To present our research, we also participate in various events for the public.
Visit our Booth at the 18th Public Science Days in Munich
Our topic: Working World Food Research 4.0
Over the last century food research has changed considerably. This change was accompanied by a rapid development of novel research methods and technologies. Food research 4.0 means that researchers at Leibniz-LSB@TUM are combining latest methods of biomolecular basic research and bioinformatics with high-performance analytic technologies. In doing so, they pursue a systems biology approach superior to classical food chemistry. In the future, food research 4.0 will help to supply the population with sustainably produced food and to ensure a healthy, enjoyable diet. Last but not least, it will allow us to develop novel individual nutritional concepts for people suffering from food intolerances or other diet-related diseases.
Visit our booth from 10 to 13 November 2018 at the old congress hall in Munich and inform yourself about our research. Find out more about hereditary differences in odor perception, learn more about recent findings on wheat sensitivity or get an answer to the question: Do flavors play a role in human immune defence?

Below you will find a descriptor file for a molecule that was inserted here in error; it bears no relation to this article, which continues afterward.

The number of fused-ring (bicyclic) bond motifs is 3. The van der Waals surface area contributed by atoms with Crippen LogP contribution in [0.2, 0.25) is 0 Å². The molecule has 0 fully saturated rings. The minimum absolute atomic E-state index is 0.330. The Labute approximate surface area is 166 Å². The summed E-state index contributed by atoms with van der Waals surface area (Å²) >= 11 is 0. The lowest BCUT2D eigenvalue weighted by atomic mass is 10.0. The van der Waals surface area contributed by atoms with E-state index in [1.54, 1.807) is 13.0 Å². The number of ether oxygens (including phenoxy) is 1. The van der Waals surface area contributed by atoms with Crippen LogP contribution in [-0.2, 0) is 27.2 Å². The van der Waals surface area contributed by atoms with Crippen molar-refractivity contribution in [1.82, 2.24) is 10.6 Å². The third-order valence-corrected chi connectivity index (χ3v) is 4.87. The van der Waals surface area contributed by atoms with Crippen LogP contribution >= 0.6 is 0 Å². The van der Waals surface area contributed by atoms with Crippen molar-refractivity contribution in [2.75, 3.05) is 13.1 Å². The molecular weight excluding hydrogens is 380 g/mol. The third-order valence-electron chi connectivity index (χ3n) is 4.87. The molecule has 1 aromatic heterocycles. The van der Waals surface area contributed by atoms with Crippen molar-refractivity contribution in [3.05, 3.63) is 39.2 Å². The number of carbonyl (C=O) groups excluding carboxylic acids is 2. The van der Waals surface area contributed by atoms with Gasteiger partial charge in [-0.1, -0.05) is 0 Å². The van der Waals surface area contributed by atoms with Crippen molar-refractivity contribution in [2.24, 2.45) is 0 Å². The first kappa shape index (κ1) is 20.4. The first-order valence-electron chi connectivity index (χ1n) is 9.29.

Visit our Institute in Freising/Weihenstephan
This is your chance to experience science and research up close and personal – in the anniversary year 2018 at all TUM locations. At the open house day, from 11 am to 5 pm, we invite you to visit also our Institute providing fascinating insights into our research. Join us to test your chemical senses!
June 9, 2018: Long Night of Sciences in Berlin
From 5 to 12 pm, at the Long Night of Sciences in Berlin, scientists of the Leibniz-LSB@TUM presented their research together with partners from the Leibniz Research Alliance "Sustainable Food Production and Healthy Nutrition" at the Headquarter of the Leibniz Association.
At the booth of the Leibniz-LSB@TUM it was all about the questions: Is gluten generally harmful to health? Is spelt easier to digest than wheat? Are old wheat varieties better than new ones? Questions that the Leibniz-LSB@TUM scientists, together with colleagues from the Leibniz Institute of Plant Genetics and Crop Plant Research in Gatersleben are pursuing together in the "Wheatscan" project.